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Effects of nitrogen fertilisation rate and maturity of grass silage on methane emission by lactating dairy cows

Published online by Cambridge University Press:  12 August 2015

D. Warner
Affiliation:
Animal Nutrition Group, Wageningen University, PO Box 338, 6700AH Wageningen, The Netherlands
B. Hatew
Affiliation:
Animal Nutrition Group, Wageningen University, PO Box 338, 6700AH Wageningen, The Netherlands
S. C. Podesta
Affiliation:
Animal Nutrition Group, Wageningen University, PO Box 338, 6700AH Wageningen, The Netherlands
G. Klop
Affiliation:
Animal Nutrition Group, Wageningen University, PO Box 338, 6700AH Wageningen, The Netherlands
S. van Gastelen
Affiliation:
Animal Nutrition Group, Wageningen University, PO Box 338, 6700AH Wageningen, The Netherlands
H. van Laar
Affiliation:
Animal Nutrition Group, Wageningen University, PO Box 338, 6700AH Wageningen, The Netherlands Nutreco R&D, PO Box 220, 5830AE Boxmeer, The Netherlands
J. Dijkstra
Affiliation:
Animal Nutrition Group, Wageningen University, PO Box 338, 6700AH Wageningen, The Netherlands
A. Bannink
Affiliation:
Animal Nutrition, Wageningen UR Livestock Research, PO Box 338, 6700AH Wageningen, The Netherlands
Corresponding
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Abstract

Grass silage is typically fed to dairy cows in temperate regions. However, in vivo information on methane (CH4) emission from grass silage of varying quality is limited. We evaluated the effect of two rates of nitrogen (N) fertilisation of grassland (low fertilisation (LF), 65 kg of N/ha; and high fertilisation (HF), 150 kg of N/ha) and of three stages of maturity of grass at cutting: early maturity (EM; 28 days of regrowth), mid maturity (MM; 41 days of regrowth) and late maturity (LM; 62 days of regrowth) on CH4 production by lactating dairy cows. In a randomised block design, 54 lactating Holstein–Friesian dairy cows (168±11 days in milk; mean±standard error of mean) received grass silage (mainly ryegrass) and compound feed at 80 : 20 on dry matter basis. Cows were adapted to the diet for 12 days and CH4 production was measured in climate respiration chambers for 5 days. Dry matter intake (DMI; 14.9±0.56 kg/day) decreased with increasing N fertilisation and grass maturity. Production of fat- and protein-corrected milk (FPCM; 24.0±1.57 kg/day) decreased with advancing grass maturity but was not affected by N fertilisation. Apparent total-tract feed digestibility decreased with advancing grass maturity but was unaffected by N fertilisation except for an increase and decrease in N and fat digestibility with increasing N fertilisation, respectively. Total CH4 production per cow (347±13.6 g/day) decreased with increasing N fertilisation by 4% and grass maturity by 6%. The smaller CH4 production with advancing grass maturity was offset by a smaller FPCM and lower feed digestibility. As a result, with advancing grass maturity CH4 emission intensity increased per units of FPCM (15.0±1.00 g CH4/kg) by 31% and digestible organic matter intake (33.1±0.78 g CH4/kg) by 15%. In addition, emission intensity increased per units of DMI (23.5±0.43 g CH4/kg) by 7% and gross energy intake (7.0±0.14% CH4) by 9%, implying an increased loss of dietary energy with advancing grass maturity. Rate of N fertilisation had no effect on CH4 emissions per units of FPCM, DMI and gross energy intake. These results suggest that despite a lower absolute daily CH4 production with a higher N fertilisation rate, CH4 emission intensity remains unchanged. A significant reduction of CH4 emission intensity can be achieved by feeding dairy cows silage of grass harvested at an earlier stage of maturity.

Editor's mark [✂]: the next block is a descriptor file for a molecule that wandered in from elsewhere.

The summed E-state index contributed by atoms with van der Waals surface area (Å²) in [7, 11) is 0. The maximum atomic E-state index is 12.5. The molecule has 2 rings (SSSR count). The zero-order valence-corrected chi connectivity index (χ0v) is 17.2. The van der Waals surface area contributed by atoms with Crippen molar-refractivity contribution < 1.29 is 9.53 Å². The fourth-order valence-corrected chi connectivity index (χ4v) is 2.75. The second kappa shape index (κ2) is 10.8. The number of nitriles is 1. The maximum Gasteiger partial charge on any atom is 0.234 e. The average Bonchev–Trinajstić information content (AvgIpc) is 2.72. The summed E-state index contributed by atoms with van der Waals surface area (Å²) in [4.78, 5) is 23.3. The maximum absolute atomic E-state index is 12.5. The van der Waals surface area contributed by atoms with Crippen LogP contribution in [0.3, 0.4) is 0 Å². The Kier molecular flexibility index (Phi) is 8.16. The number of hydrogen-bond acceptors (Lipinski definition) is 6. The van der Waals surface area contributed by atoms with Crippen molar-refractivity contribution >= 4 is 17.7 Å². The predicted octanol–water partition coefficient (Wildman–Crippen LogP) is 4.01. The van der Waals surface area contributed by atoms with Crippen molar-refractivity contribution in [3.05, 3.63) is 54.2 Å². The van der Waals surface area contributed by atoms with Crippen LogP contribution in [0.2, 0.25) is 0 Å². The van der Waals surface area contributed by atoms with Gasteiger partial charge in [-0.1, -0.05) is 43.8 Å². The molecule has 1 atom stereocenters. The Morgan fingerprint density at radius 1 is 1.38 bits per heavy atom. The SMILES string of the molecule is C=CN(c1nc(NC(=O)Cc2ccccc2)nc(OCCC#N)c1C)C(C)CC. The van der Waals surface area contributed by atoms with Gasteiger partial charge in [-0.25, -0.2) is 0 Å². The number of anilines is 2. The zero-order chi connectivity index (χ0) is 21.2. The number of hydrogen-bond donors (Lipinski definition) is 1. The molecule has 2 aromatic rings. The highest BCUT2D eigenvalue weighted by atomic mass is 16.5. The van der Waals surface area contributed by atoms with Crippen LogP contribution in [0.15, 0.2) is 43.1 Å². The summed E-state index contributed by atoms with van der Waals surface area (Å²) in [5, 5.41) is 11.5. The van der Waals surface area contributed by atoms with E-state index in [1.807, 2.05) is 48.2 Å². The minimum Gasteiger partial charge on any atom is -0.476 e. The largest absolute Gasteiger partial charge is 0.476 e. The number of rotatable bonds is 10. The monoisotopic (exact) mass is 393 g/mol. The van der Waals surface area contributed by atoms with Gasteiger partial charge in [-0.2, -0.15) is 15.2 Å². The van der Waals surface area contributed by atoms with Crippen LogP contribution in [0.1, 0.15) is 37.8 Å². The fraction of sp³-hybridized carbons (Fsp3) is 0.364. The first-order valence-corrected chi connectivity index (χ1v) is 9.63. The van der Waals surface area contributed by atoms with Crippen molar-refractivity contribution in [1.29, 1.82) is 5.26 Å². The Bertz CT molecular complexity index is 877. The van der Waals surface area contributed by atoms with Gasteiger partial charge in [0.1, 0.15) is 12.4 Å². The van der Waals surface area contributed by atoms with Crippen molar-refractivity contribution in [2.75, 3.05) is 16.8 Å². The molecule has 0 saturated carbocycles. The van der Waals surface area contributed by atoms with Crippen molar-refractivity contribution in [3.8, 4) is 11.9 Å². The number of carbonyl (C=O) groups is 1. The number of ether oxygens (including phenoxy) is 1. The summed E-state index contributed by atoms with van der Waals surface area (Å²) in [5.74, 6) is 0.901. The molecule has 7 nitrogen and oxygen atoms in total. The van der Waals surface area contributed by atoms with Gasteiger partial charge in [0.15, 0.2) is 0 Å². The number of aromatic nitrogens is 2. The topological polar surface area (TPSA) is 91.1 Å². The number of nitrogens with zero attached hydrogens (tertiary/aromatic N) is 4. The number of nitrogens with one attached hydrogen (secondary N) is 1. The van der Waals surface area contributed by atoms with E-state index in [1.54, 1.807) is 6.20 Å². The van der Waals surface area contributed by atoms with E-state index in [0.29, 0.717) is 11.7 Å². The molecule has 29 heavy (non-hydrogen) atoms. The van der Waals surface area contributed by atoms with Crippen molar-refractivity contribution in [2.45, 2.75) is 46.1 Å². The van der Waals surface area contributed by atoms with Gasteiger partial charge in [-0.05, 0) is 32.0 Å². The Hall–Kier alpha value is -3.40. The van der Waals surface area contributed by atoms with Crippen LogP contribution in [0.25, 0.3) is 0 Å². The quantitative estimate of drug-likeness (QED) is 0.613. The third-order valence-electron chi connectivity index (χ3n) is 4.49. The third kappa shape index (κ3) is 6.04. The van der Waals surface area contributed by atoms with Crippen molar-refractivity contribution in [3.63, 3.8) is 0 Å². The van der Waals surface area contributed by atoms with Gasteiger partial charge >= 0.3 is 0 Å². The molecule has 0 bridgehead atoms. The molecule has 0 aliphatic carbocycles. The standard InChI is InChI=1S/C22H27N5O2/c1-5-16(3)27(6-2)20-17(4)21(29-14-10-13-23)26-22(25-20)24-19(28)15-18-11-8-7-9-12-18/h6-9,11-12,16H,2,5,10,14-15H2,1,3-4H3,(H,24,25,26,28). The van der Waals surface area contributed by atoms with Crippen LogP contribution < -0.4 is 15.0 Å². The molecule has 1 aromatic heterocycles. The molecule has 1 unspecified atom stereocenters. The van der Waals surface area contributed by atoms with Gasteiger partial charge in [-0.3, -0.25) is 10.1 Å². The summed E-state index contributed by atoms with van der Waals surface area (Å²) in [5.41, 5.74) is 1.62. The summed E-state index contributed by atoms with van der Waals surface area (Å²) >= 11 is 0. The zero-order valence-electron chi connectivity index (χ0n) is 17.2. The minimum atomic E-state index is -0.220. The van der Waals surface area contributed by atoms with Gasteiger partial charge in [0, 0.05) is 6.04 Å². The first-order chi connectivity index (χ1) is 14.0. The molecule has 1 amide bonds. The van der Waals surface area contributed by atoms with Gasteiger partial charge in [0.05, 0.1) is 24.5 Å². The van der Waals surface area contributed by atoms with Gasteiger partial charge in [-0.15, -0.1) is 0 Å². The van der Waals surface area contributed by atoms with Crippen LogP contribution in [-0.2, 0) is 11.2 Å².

Type
Research Article
Copyright
© The Animal Consortium 2015 

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